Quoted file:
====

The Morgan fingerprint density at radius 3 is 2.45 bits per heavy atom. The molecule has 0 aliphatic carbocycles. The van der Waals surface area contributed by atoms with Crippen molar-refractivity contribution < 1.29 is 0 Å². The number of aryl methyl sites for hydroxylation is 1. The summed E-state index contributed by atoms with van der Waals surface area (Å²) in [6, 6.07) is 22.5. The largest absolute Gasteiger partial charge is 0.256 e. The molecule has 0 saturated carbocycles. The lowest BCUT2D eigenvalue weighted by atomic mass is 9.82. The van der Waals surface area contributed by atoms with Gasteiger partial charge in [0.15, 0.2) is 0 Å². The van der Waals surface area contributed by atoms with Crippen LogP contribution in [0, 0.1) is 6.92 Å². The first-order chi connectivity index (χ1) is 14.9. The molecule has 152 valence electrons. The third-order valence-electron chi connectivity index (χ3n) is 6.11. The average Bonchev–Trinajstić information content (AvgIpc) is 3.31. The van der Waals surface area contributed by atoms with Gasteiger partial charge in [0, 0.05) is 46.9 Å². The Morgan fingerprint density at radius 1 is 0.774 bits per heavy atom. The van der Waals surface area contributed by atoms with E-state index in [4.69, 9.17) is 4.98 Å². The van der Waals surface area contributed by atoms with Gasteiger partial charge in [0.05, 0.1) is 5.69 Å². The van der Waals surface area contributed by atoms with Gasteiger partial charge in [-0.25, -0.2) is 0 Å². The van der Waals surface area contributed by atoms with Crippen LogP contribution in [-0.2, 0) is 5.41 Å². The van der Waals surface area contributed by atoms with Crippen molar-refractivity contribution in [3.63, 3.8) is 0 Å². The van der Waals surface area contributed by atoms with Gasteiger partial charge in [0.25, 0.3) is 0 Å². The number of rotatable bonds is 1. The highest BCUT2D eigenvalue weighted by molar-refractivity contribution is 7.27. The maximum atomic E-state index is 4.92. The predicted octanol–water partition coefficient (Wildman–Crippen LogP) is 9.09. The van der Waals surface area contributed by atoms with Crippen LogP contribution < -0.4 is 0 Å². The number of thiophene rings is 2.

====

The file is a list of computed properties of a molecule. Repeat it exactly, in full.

The Morgan fingerprint density at radius 3 is 2.45 bits per heavy atom. The molecule has 0 aliphatic carbocycles. The van der Waals surface area contributed by atoms with Crippen molar-refractivity contribution < 1.29 is 0 Å². The number of aryl methyl sites for hydroxylation is 1. The summed E-state index contributed by atoms with van der Waals surface area (Å²) in [6, 6.07) is 22.5. The largest absolute Gasteiger partial charge is 0.256 e. The molecule has 0 saturated carbocycles. The lowest BCUT2D eigenvalue weighted by atomic mass is 9.82. The van der Waals surface area contributed by atoms with Gasteiger partial charge in [0.15, 0.2) is 0 Å². The van der Waals surface area contributed by atoms with Crippen LogP contribution in [0, 0.1) is 6.92 Å². The first-order chi connectivity index (χ1) is 14.9. The molecule has 152 valence electrons. The third-order valence-electron chi connectivity index (χ3n) is 6.11. The average Bonchev–Trinajstić information content (AvgIpc) is 3.31. The van der Waals surface area contributed by atoms with Gasteiger partial charge in [0, 0.05) is 46.9 Å². The Morgan fingerprint density at radius 1 is 0.774 bits per heavy atom. The van der Waals surface area contributed by atoms with E-state index in [4.69, 9.17) is 4.98 Å². The van der Waals surface area contributed by atoms with Gasteiger partial charge in [0.05, 0.1) is 5.69 Å². The van der Waals surface area contributed by atoms with Gasteiger partial charge in [-0.25, -0.2) is 0 Å². The van der Waals surface area contributed by atoms with Crippen LogP contribution in [-0.2, 0) is 5.41 Å². The van der Waals surface area contributed by atoms with Crippen molar-refractivity contribution in [3.63, 3.8) is 0 Å². The van der Waals surface area contributed by atoms with Gasteiger partial charge in [0.25, 0.3) is 0 Å². The number of rotatable bonds is 1. The highest BCUT2D eigenvalue weighted by molar-refractivity contribution is 7.27. The maximum atomic E-state index is 4.92. The predicted octanol–water partition coefficient (Wildman–Crippen LogP) is 9.09. The van der Waals surface area contributed by atoms with Crippen LogP contribution < -0.4 is 0 Å². The number of thiophene rings is 2.